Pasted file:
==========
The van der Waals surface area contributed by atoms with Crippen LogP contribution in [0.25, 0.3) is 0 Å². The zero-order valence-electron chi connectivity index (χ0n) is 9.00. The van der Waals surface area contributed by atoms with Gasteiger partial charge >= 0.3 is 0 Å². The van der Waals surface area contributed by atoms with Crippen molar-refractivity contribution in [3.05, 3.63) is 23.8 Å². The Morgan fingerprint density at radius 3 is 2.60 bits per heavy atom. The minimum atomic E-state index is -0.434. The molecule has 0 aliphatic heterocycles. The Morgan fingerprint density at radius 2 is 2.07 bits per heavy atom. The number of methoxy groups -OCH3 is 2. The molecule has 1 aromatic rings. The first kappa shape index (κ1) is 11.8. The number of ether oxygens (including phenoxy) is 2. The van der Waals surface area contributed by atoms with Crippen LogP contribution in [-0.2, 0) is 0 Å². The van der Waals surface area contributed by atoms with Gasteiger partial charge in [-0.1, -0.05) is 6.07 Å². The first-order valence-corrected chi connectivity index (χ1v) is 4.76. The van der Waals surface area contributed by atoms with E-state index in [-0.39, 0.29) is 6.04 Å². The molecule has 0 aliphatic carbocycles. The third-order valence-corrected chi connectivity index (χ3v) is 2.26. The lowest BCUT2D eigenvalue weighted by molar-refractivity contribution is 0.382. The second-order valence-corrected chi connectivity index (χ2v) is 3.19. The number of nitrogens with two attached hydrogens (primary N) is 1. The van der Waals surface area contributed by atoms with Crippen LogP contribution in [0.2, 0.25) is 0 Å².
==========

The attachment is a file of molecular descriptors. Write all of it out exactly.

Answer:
The van der Waals surface area contributed by atoms with Crippen LogP contribution in [0.25, 0.3) is 0 Å². The zero-order valence-electron chi connectivity index (χ0n) is 9.00. The van der Waals surface area contributed by atoms with Gasteiger partial charge >= 0.3 is 0 Å². The van der Waals surface area contributed by atoms with Crippen molar-refractivity contribution in [3.05, 3.63) is 23.8 Å². The Morgan fingerprint density at radius 3 is 2.60 bits per heavy atom. The minimum atomic E-state index is -0.434. The molecule has 0 aliphatic heterocycles. The Morgan fingerprint density at radius 2 is 2.07 bits per heavy atom. The number of methoxy groups -OCH3 is 2. The molecule has 1 aromatic rings. The first kappa shape index (κ1) is 11.8. The number of ether oxygens (including phenoxy) is 2. The van der Waals surface area contributed by atoms with Crippen LogP contribution in [-0.2, 0) is 0 Å². The van der Waals surface area contributed by atoms with Gasteiger partial charge in [-0.1, -0.05) is 6.07 Å². The first-order valence-corrected chi connectivity index (χ1v) is 4.76. The van der Waals surface area contributed by atoms with E-state index in [-0.39, 0.29) is 6.04 Å². The molecule has 0 aliphatic carbocycles. The third-order valence-corrected chi connectivity index (χ3v) is 2.26. The lowest BCUT2D eigenvalue weighted by molar-refractivity contribution is 0.382. The second-order valence-corrected chi connectivity index (χ2v) is 3.19. The number of nitrogens with two attached hydrogens (primary N) is 1. The van der Waals surface area contributed by atoms with Crippen LogP contribution in [0.2, 0.25) is 0 Å².